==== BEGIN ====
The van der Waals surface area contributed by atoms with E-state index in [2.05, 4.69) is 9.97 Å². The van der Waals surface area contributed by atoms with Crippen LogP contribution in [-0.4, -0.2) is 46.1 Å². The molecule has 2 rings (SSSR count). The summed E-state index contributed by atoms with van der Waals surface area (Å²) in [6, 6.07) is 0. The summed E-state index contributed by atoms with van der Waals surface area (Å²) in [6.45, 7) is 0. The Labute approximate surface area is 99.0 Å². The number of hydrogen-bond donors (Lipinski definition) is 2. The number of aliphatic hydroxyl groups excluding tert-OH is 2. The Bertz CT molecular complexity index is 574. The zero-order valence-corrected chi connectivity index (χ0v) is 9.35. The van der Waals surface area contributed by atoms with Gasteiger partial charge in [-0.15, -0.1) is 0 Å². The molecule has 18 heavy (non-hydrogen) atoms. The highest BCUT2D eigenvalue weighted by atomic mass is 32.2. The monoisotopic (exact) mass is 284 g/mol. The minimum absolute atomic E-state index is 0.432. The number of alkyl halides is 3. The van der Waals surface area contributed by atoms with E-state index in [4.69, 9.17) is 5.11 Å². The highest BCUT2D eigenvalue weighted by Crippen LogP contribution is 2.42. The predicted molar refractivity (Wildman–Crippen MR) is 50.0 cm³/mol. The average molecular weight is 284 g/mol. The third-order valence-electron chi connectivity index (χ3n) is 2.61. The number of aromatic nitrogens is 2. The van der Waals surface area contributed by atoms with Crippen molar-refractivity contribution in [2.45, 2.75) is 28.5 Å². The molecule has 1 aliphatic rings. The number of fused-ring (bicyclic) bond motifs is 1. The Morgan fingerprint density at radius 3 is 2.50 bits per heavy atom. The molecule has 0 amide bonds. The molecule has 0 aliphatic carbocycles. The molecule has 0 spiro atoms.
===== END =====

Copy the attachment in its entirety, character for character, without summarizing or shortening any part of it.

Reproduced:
The van der Waals surface area contributed by atoms with E-state index in [2.05, 4.69) is 9.97 Å². The van der Waals surface area contributed by atoms with Crippen LogP contribution in [-0.4, -0.2) is 46.1 Å². The molecule has 2 rings (SSSR count). The summed E-state index contributed by atoms with van der Waals surface area (Å²) in [6, 6.07) is 0. The summed E-state index contributed by atoms with van der Waals surface area (Å²) in [6.45, 7) is 0. The Labute approximate surface area is 99.0 Å². The number of hydrogen-bond donors (Lipinski definition) is 2. The number of aliphatic hydroxyl groups excluding tert-OH is 2. The Bertz CT molecular complexity index is 574. The zero-order valence-corrected chi connectivity index (χ0v) is 9.35. The van der Waals surface area contributed by atoms with Gasteiger partial charge in [-0.15, -0.1) is 0 Å². The molecule has 18 heavy (non-hydrogen) atoms. The highest BCUT2D eigenvalue weighted by atomic mass is 32.2. The monoisotopic (exact) mass is 284 g/mol. The minimum absolute atomic E-state index is 0.432. The number of alkyl halides is 3. The van der Waals surface area contributed by atoms with E-state index in [4.69, 9.17) is 5.11 Å². The highest BCUT2D eigenvalue weighted by Crippen LogP contribution is 2.42. The predicted molar refractivity (Wildman–Crippen MR) is 50.0 cm³/mol. The average molecular weight is 284 g/mol. The third-order valence-electron chi connectivity index (χ3n) is 2.61. The number of aromatic nitrogens is 2. The van der Waals surface area contributed by atoms with Crippen molar-refractivity contribution in [2.45, 2.75) is 28.5 Å². The molecule has 1 aliphatic rings. The number of fused-ring (bicyclic) bond motifs is 1. The Morgan fingerprint density at radius 3 is 2.50 bits per heavy atom. The molecule has 0 amide bonds. The molecule has 0 aliphatic carbocycles. The molecule has 0 spiro atoms.